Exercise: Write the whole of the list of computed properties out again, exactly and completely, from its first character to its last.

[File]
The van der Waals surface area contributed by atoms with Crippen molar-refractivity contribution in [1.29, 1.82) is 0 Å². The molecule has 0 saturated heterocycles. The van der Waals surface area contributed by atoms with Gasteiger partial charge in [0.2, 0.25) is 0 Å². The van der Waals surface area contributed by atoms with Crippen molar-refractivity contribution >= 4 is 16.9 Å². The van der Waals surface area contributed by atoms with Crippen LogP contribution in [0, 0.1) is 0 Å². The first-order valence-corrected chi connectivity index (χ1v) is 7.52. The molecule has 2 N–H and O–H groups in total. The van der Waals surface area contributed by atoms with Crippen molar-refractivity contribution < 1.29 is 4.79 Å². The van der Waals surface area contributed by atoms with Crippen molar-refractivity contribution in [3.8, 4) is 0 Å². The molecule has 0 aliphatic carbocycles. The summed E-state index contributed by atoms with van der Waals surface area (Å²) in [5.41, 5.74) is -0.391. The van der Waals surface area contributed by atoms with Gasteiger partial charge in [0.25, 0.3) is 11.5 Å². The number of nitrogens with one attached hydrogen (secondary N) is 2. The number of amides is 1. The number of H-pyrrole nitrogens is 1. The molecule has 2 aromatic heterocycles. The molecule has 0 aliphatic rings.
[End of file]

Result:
The van der Waals surface area contributed by atoms with Crippen molar-refractivity contribution in [1.29, 1.82) is 0 Å². The molecule has 0 saturated heterocycles. The van der Waals surface area contributed by atoms with Gasteiger partial charge in [0.2, 0.25) is 0 Å². The van der Waals surface area contributed by atoms with Crippen molar-refractivity contribution >= 4 is 16.9 Å². The van der Waals surface area contributed by atoms with Crippen LogP contribution in [0, 0.1) is 0 Å². The first-order valence-corrected chi connectivity index (χ1v) is 7.52. The molecule has 2 N–H and O–H groups in total. The van der Waals surface area contributed by atoms with Crippen molar-refractivity contribution < 1.29 is 4.79 Å². The van der Waals surface area contributed by atoms with Crippen molar-refractivity contribution in [3.8, 4) is 0 Å². The molecule has 0 aliphatic carbocycles. The summed E-state index contributed by atoms with van der Waals surface area (Å²) in [5.41, 5.74) is -0.391. The van der Waals surface area contributed by atoms with Gasteiger partial charge in [0.25, 0.3) is 11.5 Å². The number of nitrogens with one attached hydrogen (secondary N) is 2. The number of amides is 1. The number of H-pyrrole nitrogens is 1. The molecule has 2 aromatic heterocycles. The molecule has 0 aliphatic rings.